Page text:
8.1 Signals look like noise!
One of the most important practical questions which arises when we are designing or using an information transmission or processing system is, "What is the Capacity of this system? — i.e. How much information can it transmit or process in a given time?" We formed a rough idea of how to answer this question in an earlier section of this set of webpages. We can now go on to obtain more well defined answer by deriving Shannon's Equation. This equation allows us to precisely determine the information carrying capacity of any signal channel.
Consider a signal which is being efficiently communicated (i.e. no redundancy) in the form of a time-dependant analog voltage, . The pattern of voltage variations during a specific time interval, T, allows a receiver to identify which one of a possible set of messages has actually been sent. At any two moments, & , during a message the voltage will be & .
Using the idea of intersymbol influence we can say that since — there is no redundancy — the values of & will appear to be independent of one another provided that they're far enough apart () to be worth sampling separately. In effect, we can't tell what one of the values is just from knowing the other. Of course, for any specific message, both and are determined in advance by the content of that particular message. But the receiver can't know which of all the possible messages has arrived until it has arrived. If the receiver did know in advance which voltage pattern was to be transmitted then the message itself wouldn't provide any new information! i.e. the receiver wouldn't know any more after its arrival than before. This leads us to the remarkable conclusion that a signal which is efficiently communicating information will vary from moment to moment in an unpredictable, apparently random, manner. An efficient signal looks very much like random noise!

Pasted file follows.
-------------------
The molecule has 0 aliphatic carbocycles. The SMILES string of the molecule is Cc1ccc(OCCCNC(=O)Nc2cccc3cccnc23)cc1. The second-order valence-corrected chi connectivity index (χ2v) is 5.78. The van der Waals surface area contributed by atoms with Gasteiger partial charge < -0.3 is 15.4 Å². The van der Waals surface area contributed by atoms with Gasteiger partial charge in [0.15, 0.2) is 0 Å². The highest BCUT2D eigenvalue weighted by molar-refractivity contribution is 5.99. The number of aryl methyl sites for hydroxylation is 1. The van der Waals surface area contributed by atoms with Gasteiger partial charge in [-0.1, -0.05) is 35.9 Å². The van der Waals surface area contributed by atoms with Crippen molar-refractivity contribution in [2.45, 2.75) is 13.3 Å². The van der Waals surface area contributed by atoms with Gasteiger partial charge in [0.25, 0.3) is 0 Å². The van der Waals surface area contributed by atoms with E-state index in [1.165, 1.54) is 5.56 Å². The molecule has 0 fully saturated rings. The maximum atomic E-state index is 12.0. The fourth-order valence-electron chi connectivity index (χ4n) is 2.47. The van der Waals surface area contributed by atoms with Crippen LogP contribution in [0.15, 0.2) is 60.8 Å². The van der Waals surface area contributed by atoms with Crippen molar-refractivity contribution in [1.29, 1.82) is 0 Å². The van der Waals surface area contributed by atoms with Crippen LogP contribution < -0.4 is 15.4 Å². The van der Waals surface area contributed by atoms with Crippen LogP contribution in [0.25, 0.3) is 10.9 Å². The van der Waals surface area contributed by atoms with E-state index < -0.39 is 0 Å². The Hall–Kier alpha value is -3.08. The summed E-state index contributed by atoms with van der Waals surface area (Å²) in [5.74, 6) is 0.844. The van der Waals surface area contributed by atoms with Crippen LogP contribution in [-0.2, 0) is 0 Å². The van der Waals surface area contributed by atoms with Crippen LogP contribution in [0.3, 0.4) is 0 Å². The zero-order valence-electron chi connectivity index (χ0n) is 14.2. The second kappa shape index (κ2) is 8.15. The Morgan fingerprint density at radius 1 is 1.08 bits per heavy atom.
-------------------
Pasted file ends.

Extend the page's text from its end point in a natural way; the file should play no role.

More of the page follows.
This, of course, is why random noise can produce errors in a received message. The statistical properties of an efficiently signalled message are similar to those of random noise. If the signal and noise were obviously different the receiver could easily separate the noise from the signal and avoid making any errors.
To detect and correct errors we therefore have to make the real signal less ‘noise-like’. This is what we're doing when we use parity bits to add redundancy to a signal. The redundancy produces predictable relationships between different sections of the signal pattern. Although this reduces the system's information carrying efficiency it helps us distinguish signal details from random noise. Here, however, we're interested in discovering the maximum possible information carrying capacity of a system. So we have to avoid any redundancy and allow the signal to have the ‘unpredictable’ qualities which make it statistically similar to random noise.
The amount of noise present in a given system can be represented in terms of its mean noise power
where R is the characteristic impedance of the channel or system and is the rms noise voltage. In a similar manner we can represent a typical message in terms of its average signal power
where is the signal's rms voltage.